Are you ready to continue to immerse yourself in the wonderful world of ducks? What do you say we talk about the Crested Duck today? It is a fairly interesting looking duck, and one of the most aristocratic species of the anatidae family.
Where is it distributed?
It is commonly known by the name of Crested Duck, except in Peru, where it is known by the name of mallard juarjal. Its scientific name is anas specularioides, although some experts believe it would be better in the genus lophonetta.
It is an anseriform species typical of South America, distributed in Peru, Bolivia, Chile, Ecuador and Argentina. It usually lives in lagoons, lakes and freshwater rivers, or on the marine, Andean and Patagonian coasts up to 4,700 meters above sea level.
How could you recognize him?
It is a medium sized species, between 51-61 cm. The male is larger than the female, weighing between 1100 and 1200 grams. Its tail is sharp in the male, while in the female it is less.
The colouring of their feathers is a stained ochre-brown coloration, with a rump, lighter belly and a crown. In the area of the head has a dark top, which is why it is called a crested duck. His tones are modest when walking on the ground, but when flying, you can see a purple and white mirror. The color of his eyes is red.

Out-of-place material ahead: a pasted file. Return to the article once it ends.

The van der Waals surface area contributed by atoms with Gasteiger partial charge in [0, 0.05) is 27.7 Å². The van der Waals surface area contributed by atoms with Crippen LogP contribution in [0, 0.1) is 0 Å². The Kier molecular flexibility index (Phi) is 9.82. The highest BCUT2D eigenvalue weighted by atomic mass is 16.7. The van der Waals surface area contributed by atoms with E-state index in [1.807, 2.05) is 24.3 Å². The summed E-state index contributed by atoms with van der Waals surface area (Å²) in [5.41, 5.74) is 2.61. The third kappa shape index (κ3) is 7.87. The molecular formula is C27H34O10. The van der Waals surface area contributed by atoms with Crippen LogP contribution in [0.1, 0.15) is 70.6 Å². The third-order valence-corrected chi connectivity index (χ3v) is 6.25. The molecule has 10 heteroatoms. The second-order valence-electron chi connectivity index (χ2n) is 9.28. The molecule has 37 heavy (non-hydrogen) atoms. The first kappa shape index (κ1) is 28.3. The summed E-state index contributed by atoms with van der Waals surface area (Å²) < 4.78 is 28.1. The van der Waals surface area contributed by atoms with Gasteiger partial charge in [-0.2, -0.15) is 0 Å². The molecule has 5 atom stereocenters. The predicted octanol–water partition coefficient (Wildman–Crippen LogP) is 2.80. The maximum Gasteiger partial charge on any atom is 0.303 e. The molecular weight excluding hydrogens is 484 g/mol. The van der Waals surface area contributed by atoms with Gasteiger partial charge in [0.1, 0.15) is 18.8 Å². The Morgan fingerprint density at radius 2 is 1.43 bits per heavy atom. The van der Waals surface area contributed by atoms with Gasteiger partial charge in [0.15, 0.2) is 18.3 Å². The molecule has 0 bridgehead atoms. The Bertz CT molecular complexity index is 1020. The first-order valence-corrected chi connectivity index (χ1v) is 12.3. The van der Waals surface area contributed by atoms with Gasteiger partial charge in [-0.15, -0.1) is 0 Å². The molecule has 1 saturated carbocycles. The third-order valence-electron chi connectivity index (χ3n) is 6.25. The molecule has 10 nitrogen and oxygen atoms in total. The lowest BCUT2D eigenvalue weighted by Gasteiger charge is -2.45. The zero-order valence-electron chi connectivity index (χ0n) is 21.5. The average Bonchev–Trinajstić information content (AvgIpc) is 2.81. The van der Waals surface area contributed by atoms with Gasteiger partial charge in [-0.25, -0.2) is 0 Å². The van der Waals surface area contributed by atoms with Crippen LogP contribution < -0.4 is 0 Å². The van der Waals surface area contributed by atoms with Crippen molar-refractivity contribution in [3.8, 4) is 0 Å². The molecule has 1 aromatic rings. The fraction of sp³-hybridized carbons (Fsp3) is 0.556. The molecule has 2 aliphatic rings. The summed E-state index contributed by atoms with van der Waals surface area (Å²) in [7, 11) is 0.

Two subspecies have been recognized:
- Anas specularioides alticola: It is known as the Andean crest duck, and lives in the Andes mountain range, extending from Peru, Bolivia, Chile and Argentina.
- Anas specularioides specularioides: Its common name is southern crest duck. It nests in Chile, Argentina and the Falkland Islands. During the winter it usually moves to the northern part of Central America.
A rather arid duck species
Although one could say that there would be no problem in having this duck species as a domestic species, the truth is that it turns out to be quite harsh. Both with humans and with other birds, it is quite territorial and is usually only associated with theirs. In fact, even within their own colony there can be problems between them.
Their diet consists of small invertebrates, arthropods and molluscs. But their main diet is made up of plant materials they get from the water in the area where they live, especially seaweed. Unlike swans, it does not submerge the neck to get the food, but puts the whole body in to reach the deepest algae.
When they form a couple, they mate between April and May. The female will build her nest near the shore of the lake, or under a log near the water. It will lay 6 to 9 brown eggs. The female will incubate for 30 days. During this time, the male will take over the nest surveillance, becoming much more violent during this stage.
After the chicks hatch, they will depend on their parents for two or three days, and they will gradually learn how to get their own food. By the time they reach two months they will have complete independence.